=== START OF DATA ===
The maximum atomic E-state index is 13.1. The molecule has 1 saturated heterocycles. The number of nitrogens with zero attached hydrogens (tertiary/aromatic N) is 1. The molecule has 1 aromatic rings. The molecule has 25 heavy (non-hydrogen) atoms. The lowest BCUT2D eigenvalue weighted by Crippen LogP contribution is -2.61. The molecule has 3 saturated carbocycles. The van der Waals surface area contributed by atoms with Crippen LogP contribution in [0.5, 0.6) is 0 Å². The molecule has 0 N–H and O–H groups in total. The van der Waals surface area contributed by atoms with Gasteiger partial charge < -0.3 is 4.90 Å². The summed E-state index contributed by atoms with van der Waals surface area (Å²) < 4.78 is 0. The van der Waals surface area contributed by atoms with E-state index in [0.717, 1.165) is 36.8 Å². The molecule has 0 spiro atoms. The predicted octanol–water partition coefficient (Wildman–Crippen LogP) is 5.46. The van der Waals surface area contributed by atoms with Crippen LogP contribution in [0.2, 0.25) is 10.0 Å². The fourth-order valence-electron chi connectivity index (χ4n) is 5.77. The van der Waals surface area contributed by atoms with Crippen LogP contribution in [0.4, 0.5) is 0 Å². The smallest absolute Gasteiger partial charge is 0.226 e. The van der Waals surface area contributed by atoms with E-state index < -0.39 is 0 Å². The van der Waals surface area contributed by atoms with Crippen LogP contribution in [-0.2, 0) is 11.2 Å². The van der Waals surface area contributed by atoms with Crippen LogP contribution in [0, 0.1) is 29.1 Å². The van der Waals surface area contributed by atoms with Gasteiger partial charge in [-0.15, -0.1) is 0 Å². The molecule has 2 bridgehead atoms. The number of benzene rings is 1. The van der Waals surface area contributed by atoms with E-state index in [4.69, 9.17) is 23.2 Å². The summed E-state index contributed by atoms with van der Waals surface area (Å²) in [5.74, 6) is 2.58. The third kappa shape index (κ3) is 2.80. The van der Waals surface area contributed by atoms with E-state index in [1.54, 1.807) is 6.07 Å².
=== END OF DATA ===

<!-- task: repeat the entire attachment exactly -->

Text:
The maximum atomic E-state index is 13.1. The molecule has 1 saturated heterocycles. The number of nitrogens with zero attached hydrogens (tertiary/aromatic N) is 1. The molecule has 1 aromatic rings. The molecule has 25 heavy (non-hydrogen) atoms. The lowest BCUT2D eigenvalue weighted by Crippen LogP contribution is -2.61. The molecule has 3 saturated carbocycles. The van der Waals surface area contributed by atoms with Crippen LogP contribution in [0.5, 0.6) is 0 Å². The molecule has 0 N–H and O–H groups in total. The van der Waals surface area contributed by atoms with Gasteiger partial charge < -0.3 is 4.90 Å². The summed E-state index contributed by atoms with van der Waals surface area (Å²) < 4.78 is 0. The van der Waals surface area contributed by atoms with E-state index in [0.717, 1.165) is 36.8 Å². The molecule has 0 spiro atoms. The predicted octanol–water partition coefficient (Wildman–Crippen LogP) is 5.46. The van der Waals surface area contributed by atoms with Crippen LogP contribution in [0.2, 0.25) is 10.0 Å². The fourth-order valence-electron chi connectivity index (χ4n) is 5.77. The van der Waals surface area contributed by atoms with Crippen LogP contribution in [0.4, 0.5) is 0 Å². The smallest absolute Gasteiger partial charge is 0.226 e. The van der Waals surface area contributed by atoms with E-state index < -0.39 is 0 Å². The van der Waals surface area contributed by atoms with Crippen LogP contribution in [-0.2, 0) is 11.2 Å². The van der Waals surface area contributed by atoms with Crippen LogP contribution in [0, 0.1) is 29.1 Å². The van der Waals surface area contributed by atoms with Gasteiger partial charge in [-0.15, -0.1) is 0 Å². The molecule has 2 bridgehead atoms. The number of benzene rings is 1. The van der Waals surface area contributed by atoms with E-state index in [4.69, 9.17) is 23.2 Å². The summed E-state index contributed by atoms with van der Waals surface area (Å²) in [5.74, 6) is 2.58. The third kappa shape index (κ3) is 2.80. The van der Waals surface area contributed by atoms with E-state index in [1.54, 1.807) is 6.07 Å².